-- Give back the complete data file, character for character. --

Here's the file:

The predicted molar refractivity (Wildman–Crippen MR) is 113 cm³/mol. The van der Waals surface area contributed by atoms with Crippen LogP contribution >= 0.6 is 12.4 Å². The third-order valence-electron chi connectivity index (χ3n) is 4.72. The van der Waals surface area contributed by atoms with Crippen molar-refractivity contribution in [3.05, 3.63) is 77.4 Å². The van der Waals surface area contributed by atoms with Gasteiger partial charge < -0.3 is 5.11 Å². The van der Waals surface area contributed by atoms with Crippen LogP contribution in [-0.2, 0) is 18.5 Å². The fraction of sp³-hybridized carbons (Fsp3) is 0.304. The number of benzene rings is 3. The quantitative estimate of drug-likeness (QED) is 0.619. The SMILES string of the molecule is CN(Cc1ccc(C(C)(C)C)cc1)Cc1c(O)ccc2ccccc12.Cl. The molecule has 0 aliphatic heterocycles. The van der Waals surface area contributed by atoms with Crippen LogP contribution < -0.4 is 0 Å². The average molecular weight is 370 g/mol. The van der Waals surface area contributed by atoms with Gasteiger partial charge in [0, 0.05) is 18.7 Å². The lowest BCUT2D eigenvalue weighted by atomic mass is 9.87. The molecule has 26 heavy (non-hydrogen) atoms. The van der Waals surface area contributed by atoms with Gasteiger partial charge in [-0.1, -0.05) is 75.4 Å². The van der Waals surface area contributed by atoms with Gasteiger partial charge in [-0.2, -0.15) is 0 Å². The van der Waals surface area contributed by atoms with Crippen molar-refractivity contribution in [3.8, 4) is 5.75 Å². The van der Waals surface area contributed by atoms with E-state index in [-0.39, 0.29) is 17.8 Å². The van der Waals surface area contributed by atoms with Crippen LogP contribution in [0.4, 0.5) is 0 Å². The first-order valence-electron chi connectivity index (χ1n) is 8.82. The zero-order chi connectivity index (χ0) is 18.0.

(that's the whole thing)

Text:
The predicted molar refractivity (Wildman–Crippen MR) is 113 cm³/mol. The van der Waals surface area contributed by atoms with Crippen LogP contribution >= 0.6 is 12.4 Å². The third-order valence-electron chi connectivity index (χ3n) is 4.72. The van der Waals surface area contributed by atoms with Crippen molar-refractivity contribution in [3.05, 3.63) is 77.4 Å². The van der Waals surface area contributed by atoms with Gasteiger partial charge < -0.3 is 5.11 Å². The van der Waals surface area contributed by atoms with Crippen LogP contribution in [-0.2, 0) is 18.5 Å². The fraction of sp³-hybridized carbons (Fsp3) is 0.304. The number of benzene rings is 3. The quantitative estimate of drug-likeness (QED) is 0.619. The SMILES string of the molecule is CN(Cc1ccc(C(C)(C)C)cc1)Cc1c(O)ccc2ccccc12.Cl. The molecule has 0 aliphatic heterocycles. The van der Waals surface area contributed by atoms with Crippen LogP contribution < -0.4 is 0 Å². The average molecular weight is 370 g/mol. The van der Waals surface area contributed by atoms with Gasteiger partial charge in [0, 0.05) is 18.7 Å². The lowest BCUT2D eigenvalue weighted by atomic mass is 9.87. The molecule has 26 heavy (non-hydrogen) atoms. The van der Waals surface area contributed by atoms with Gasteiger partial charge in [-0.1, -0.05) is 75.4 Å². The van der Waals surface area contributed by atoms with Gasteiger partial charge in [-0.2, -0.15) is 0 Å². The van der Waals surface area contributed by atoms with Crippen molar-refractivity contribution in [3.8, 4) is 5.75 Å². The van der Waals surface area contributed by atoms with E-state index in [-0.39, 0.29) is 17.8 Å². The van der Waals surface area contributed by atoms with Crippen LogP contribution in [0.4, 0.5) is 0 Å². The first-order valence-electron chi connectivity index (χ1n) is 8.82. The zero-order chi connectivity index (χ0) is 18.0.